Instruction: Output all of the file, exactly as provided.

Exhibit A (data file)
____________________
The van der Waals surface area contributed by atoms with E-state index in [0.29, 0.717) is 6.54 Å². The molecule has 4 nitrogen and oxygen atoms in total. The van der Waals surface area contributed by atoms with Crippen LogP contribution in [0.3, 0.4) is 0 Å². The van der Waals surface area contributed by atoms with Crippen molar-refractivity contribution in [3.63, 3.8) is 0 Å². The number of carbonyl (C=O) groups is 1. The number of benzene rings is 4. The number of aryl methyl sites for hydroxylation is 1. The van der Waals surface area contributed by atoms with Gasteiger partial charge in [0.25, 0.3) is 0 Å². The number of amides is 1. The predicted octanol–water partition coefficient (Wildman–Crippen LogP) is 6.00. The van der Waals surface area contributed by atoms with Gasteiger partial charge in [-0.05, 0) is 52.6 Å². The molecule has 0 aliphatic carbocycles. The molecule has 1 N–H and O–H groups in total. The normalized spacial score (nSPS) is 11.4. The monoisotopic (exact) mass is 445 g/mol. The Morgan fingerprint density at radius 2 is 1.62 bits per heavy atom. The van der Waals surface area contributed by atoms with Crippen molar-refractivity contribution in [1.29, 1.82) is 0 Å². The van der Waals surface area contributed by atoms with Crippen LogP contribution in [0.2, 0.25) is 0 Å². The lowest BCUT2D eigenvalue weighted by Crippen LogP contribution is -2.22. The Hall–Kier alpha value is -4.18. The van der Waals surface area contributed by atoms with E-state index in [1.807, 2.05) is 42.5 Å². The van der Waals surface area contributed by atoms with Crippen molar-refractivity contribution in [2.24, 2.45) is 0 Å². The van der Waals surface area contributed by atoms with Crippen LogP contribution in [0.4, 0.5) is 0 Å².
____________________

The van der Waals surface area contributed by atoms with E-state index in [0.29, 0.717) is 6.54 Å². The molecule has 4 nitrogen and oxygen atoms in total. The van der Waals surface area contributed by atoms with Crippen LogP contribution in [0.3, 0.4) is 0 Å². The van der Waals surface area contributed by atoms with Crippen molar-refractivity contribution in [3.63, 3.8) is 0 Å². The number of carbonyl (C=O) groups is 1. The number of benzene rings is 4. The number of aryl methyl sites for hydroxylation is 1. The van der Waals surface area contributed by atoms with Gasteiger partial charge in [0.25, 0.3) is 0 Å². The number of amides is 1. The predicted octanol–water partition coefficient (Wildman–Crippen LogP) is 6.00. The van der Waals surface area contributed by atoms with Gasteiger partial charge in [-0.05, 0) is 52.6 Å². The molecule has 0 aliphatic carbocycles. The molecule has 1 N–H and O–H groups in total. The normalized spacial score (nSPS) is 11.4. The monoisotopic (exact) mass is 445 g/mol. The Morgan fingerprint density at radius 2 is 1.62 bits per heavy atom. The van der Waals surface area contributed by atoms with Crippen molar-refractivity contribution in [1.29, 1.82) is 0 Å². The van der Waals surface area contributed by atoms with Crippen LogP contribution in [0.2, 0.25) is 0 Å². The lowest BCUT2D eigenvalue weighted by Crippen LogP contribution is -2.22. The Hall–Kier alpha value is -4.18. The van der Waals surface area contributed by atoms with E-state index in [1.807, 2.05) is 42.5 Å². The van der Waals surface area contributed by atoms with Crippen molar-refractivity contribution in [2.24, 2.45) is 0 Å². The van der Waals surface area contributed by atoms with Crippen LogP contribution in [0.4, 0.5) is 0 Å².